You’ve heard the old joke about how many therapists it takes to change a lightbulb – well, people are no different. Until your audience wants to bring about the change you’re seeking, it isn’t going to happen. Many of us will be familiar with corporate change programmes that fail not because the desired change was a bad idea, but because people simply carried on working the way they always had: inertia is a very powerful force.

It’s sometimes useful to examine the way people behave, whether at work or at home, in terms of practices rather than individuals. According to practice theorists such as Elizabeth Shove, a practice can be any action or set of actions, from cooking dinner to the financial management of companies, as long as it’s something that could be done a number of different ways. (Breathing is not a practice, because it’s unconscious and there’s only really one right way to do it.)

Practices are made up of a number of elements which are linked together by those carrying them out:

  • the materials people use (such as cooking implements or an expenses form),
  • the skills they need to perform it (using an oven, or filling in a form and adding up amounts of money),
  • and crucially, the meanings and norms they associate with it (that fish fingers and chips make a suitable meal for children, or that using paper-based expenses claims is somewhat old-fashioned).

If we take company financial management as an example, it’s clear that while using paper records is now seen as an old-fashioned way of doing things, there was a time in recent memory when paper was the norm. At this time, using an electronic system would have been a new and innovative approach, so to ensure its widespread adoption required shifting that norm. Companies that saw themselves as forward thinking and modern might adopt it first, as it would mean others saw them as innovative as well.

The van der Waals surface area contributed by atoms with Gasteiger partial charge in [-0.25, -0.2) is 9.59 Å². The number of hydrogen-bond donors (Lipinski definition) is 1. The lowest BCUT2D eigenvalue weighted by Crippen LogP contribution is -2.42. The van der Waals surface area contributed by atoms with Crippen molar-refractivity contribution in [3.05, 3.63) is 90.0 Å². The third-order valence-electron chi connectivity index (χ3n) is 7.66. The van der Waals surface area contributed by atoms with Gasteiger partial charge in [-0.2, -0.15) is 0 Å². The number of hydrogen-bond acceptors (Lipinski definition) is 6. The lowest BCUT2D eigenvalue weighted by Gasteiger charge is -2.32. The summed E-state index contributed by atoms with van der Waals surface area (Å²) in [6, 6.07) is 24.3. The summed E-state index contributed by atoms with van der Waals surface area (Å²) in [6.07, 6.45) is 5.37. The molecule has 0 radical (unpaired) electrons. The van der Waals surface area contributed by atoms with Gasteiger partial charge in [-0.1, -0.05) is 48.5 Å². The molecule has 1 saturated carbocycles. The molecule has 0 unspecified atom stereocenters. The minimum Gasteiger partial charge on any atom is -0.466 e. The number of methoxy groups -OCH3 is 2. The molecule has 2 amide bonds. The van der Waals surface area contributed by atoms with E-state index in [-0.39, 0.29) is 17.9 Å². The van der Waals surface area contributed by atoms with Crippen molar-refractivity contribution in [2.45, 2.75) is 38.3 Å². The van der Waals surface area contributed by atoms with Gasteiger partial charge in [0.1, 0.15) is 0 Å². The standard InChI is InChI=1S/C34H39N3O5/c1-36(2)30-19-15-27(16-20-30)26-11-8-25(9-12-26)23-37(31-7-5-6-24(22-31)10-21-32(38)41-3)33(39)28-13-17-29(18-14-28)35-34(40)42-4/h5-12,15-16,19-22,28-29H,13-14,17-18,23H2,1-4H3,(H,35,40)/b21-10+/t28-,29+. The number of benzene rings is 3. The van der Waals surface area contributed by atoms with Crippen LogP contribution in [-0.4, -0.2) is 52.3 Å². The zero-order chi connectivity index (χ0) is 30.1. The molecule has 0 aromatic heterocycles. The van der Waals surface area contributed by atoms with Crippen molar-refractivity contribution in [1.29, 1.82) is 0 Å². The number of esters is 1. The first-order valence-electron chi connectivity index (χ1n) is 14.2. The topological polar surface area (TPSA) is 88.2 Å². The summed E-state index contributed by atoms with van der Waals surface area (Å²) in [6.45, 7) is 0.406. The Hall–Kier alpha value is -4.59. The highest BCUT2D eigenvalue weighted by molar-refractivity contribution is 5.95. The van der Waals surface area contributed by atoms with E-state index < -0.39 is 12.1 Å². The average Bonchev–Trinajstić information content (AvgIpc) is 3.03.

Once it became accepted that ‘normal’ companies would use an electronic system, the link between paper records (the material) and the norms around financial management would be broken, and a new link formed between electronic systems and financial management norms. This means that the majority of users would not just adopt the new practice, but judge any organisation that didn’t use it negatively as old-fashioned. (The classic diffusion of innovation curve demonstrates this beautifully – as an innovation is adopted more and more widely, it changes the norm of how a practice is performed.)

In fact almost any innovation, whether it’s a new product on the market or a digital transformation programme inside an organisation, requires a change in practice. Customers streaming films through Netflix rather than renting a DVD requires a change in the practice of watching films, while storing company information in a searchable Sharepoint database in the cloud rather than a rigid file structure on a local server requires a change in the practice of storing and accessing knowledge.

Frames and practices – two ways of building insight

Frames and practices are just two ways of gaining audience insight – there are of course many others. I like using these two because they can help to unpack some of the reasons for resistance to change, even when all the rational arguments seem to support it. Finding effective ways of shifting practices and frames is not easy (and a subject for another article) but it’s always worth remembering that for communications to be effective, you need your audience to be willing – and able – to listen.

Further reading/references:
Bergman, N., 2017. Stories of the future: Personal mobility innovation in the United Kingdom. Energy Research & Social Science, 31, pp.184-193.
Harari, Y.N., 2014. Sapiens: A brief history of humankind. Random House.
Rogers, E.M. (1976). New Product Adoption and Diffusion. Journal of Consumer Research. (March). p290-301.
Shove, E., Pantzar, M. and Watson, M., 2012. The dynamics of social practice: Everyday life and how it changes. Sage.